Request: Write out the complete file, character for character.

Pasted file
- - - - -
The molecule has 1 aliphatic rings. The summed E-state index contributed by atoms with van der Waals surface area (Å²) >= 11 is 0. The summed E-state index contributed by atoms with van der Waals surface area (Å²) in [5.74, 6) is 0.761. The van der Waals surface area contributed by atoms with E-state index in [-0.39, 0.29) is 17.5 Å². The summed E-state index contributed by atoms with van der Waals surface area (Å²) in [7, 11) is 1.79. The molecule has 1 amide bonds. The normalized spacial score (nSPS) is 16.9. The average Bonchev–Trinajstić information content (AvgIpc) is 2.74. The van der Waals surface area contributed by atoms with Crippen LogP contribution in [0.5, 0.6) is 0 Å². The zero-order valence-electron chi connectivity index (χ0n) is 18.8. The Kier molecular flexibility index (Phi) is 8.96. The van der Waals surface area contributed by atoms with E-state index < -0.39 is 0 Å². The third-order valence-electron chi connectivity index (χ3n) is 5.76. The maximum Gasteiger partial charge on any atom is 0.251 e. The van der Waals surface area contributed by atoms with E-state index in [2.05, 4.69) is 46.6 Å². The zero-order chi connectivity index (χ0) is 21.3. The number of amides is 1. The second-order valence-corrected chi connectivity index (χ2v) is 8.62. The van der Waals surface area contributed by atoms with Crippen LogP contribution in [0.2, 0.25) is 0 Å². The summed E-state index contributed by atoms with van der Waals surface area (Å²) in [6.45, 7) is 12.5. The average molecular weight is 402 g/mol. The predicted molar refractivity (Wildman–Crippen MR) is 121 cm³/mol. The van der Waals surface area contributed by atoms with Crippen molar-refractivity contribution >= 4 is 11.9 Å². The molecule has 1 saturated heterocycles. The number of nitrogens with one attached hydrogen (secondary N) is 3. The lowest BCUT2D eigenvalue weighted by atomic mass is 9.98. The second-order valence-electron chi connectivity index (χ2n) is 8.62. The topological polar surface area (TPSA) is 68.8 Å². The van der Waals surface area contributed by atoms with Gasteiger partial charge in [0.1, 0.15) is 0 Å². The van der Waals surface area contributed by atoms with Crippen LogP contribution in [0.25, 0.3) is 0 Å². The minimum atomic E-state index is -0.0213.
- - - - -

The molecule has 1 aliphatic rings. The summed E-state index contributed by atoms with van der Waals surface area (Å²) >= 11 is 0. The summed E-state index contributed by atoms with van der Waals surface area (Å²) in [5.74, 6) is 0.761. The van der Waals surface area contributed by atoms with E-state index in [-0.39, 0.29) is 17.5 Å². The summed E-state index contributed by atoms with van der Waals surface area (Å²) in [7, 11) is 1.79. The molecule has 1 amide bonds. The normalized spacial score (nSPS) is 16.9. The average Bonchev–Trinajstić information content (AvgIpc) is 2.74. The van der Waals surface area contributed by atoms with Crippen LogP contribution in [0.5, 0.6) is 0 Å². The zero-order valence-electron chi connectivity index (χ0n) is 18.8. The Kier molecular flexibility index (Phi) is 8.96. The van der Waals surface area contributed by atoms with E-state index < -0.39 is 0 Å². The third-order valence-electron chi connectivity index (χ3n) is 5.76. The maximum Gasteiger partial charge on any atom is 0.251 e. The van der Waals surface area contributed by atoms with E-state index in [2.05, 4.69) is 46.6 Å². The zero-order chi connectivity index (χ0) is 21.3. The number of amides is 1. The second-order valence-corrected chi connectivity index (χ2v) is 8.62. The van der Waals surface area contributed by atoms with Crippen LogP contribution in [0.2, 0.25) is 0 Å². The summed E-state index contributed by atoms with van der Waals surface area (Å²) in [6.45, 7) is 12.5. The average molecular weight is 402 g/mol. The predicted molar refractivity (Wildman–Crippen MR) is 121 cm³/mol. The van der Waals surface area contributed by atoms with Crippen molar-refractivity contribution >= 4 is 11.9 Å². The molecule has 1 saturated heterocycles. The number of nitrogens with one attached hydrogen (secondary N) is 3. The lowest BCUT2D eigenvalue weighted by atomic mass is 9.98. The second-order valence-electron chi connectivity index (χ2n) is 8.62. The topological polar surface area (TPSA) is 68.8 Å². The van der Waals surface area contributed by atoms with Gasteiger partial charge in [0.1, 0.15) is 0 Å². The van der Waals surface area contributed by atoms with Crippen LogP contribution in [0.25, 0.3) is 0 Å². The minimum atomic E-state index is -0.0213.